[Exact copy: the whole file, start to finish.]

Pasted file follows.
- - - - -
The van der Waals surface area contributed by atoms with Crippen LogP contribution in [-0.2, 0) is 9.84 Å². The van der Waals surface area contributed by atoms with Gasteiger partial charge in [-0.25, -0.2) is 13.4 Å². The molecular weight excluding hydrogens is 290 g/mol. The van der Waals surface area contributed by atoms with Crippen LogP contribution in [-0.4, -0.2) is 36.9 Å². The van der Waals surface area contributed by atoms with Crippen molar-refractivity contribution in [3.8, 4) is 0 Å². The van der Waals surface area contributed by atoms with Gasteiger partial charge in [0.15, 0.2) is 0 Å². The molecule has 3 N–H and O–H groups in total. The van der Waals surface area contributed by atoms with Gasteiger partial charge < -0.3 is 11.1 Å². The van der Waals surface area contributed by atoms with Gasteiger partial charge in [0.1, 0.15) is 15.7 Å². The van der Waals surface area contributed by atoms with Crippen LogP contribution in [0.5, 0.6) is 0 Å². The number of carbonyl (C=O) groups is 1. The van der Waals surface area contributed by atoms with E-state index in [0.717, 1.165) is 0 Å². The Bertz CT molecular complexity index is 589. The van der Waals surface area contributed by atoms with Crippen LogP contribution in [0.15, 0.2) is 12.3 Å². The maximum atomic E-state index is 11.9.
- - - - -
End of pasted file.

The van der Waals surface area contributed by atoms with Crippen LogP contribution in [-0.2, 0) is 9.84 Å². The van der Waals surface area contributed by atoms with Gasteiger partial charge in [-0.25, -0.2) is 13.4 Å². The molecular weight excluding hydrogens is 290 g/mol. The van der Waals surface area contributed by atoms with Crippen LogP contribution in [-0.4, -0.2) is 36.9 Å². The van der Waals surface area contributed by atoms with Crippen molar-refractivity contribution in [3.8, 4) is 0 Å². The van der Waals surface area contributed by atoms with Gasteiger partial charge in [0.15, 0.2) is 0 Å². The molecule has 3 N–H and O–H groups in total. The van der Waals surface area contributed by atoms with Gasteiger partial charge < -0.3 is 11.1 Å². The van der Waals surface area contributed by atoms with Gasteiger partial charge in [0.1, 0.15) is 15.7 Å². The van der Waals surface area contributed by atoms with Crippen LogP contribution in [0.5, 0.6) is 0 Å². The number of carbonyl (C=O) groups is 1. The van der Waals surface area contributed by atoms with E-state index in [0.717, 1.165) is 0 Å². The Bertz CT molecular complexity index is 589. The van der Waals surface area contributed by atoms with Crippen LogP contribution in [0.15, 0.2) is 12.3 Å². The maximum atomic E-state index is 11.9.